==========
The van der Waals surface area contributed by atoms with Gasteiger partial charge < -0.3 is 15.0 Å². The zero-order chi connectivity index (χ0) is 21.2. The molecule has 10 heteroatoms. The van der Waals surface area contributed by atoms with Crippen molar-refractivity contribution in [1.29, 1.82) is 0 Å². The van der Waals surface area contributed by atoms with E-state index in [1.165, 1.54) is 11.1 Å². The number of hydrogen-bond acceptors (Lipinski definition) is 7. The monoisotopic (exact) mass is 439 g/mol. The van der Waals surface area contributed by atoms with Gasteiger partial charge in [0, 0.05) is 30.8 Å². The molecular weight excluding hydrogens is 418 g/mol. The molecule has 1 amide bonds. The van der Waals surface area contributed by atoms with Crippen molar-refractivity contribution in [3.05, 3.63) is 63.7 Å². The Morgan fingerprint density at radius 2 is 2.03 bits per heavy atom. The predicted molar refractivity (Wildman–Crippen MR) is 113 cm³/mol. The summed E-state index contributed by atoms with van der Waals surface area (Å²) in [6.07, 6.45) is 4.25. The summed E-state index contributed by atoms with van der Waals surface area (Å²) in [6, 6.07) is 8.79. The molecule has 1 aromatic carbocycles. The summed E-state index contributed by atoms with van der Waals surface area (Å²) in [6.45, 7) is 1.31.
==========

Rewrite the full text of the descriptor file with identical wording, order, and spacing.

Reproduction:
The van der Waals surface area contributed by atoms with Gasteiger partial charge < -0.3 is 15.0 Å². The zero-order chi connectivity index (χ0) is 21.2. The molecule has 10 heteroatoms. The van der Waals surface area contributed by atoms with Crippen molar-refractivity contribution in [1.29, 1.82) is 0 Å². The van der Waals surface area contributed by atoms with E-state index in [1.165, 1.54) is 11.1 Å². The number of hydrogen-bond acceptors (Lipinski definition) is 7. The monoisotopic (exact) mass is 439 g/mol. The van der Waals surface area contributed by atoms with Gasteiger partial charge in [0, 0.05) is 30.8 Å². The molecular weight excluding hydrogens is 418 g/mol. The molecule has 1 amide bonds. The van der Waals surface area contributed by atoms with Crippen molar-refractivity contribution in [3.05, 3.63) is 63.7 Å². The Morgan fingerprint density at radius 2 is 2.03 bits per heavy atom. The predicted molar refractivity (Wildman–Crippen MR) is 113 cm³/mol. The summed E-state index contributed by atoms with van der Waals surface area (Å²) in [6.07, 6.45) is 4.25. The summed E-state index contributed by atoms with van der Waals surface area (Å²) in [6, 6.07) is 8.79. The molecule has 1 aromatic carbocycles. The summed E-state index contributed by atoms with van der Waals surface area (Å²) in [6.45, 7) is 1.31.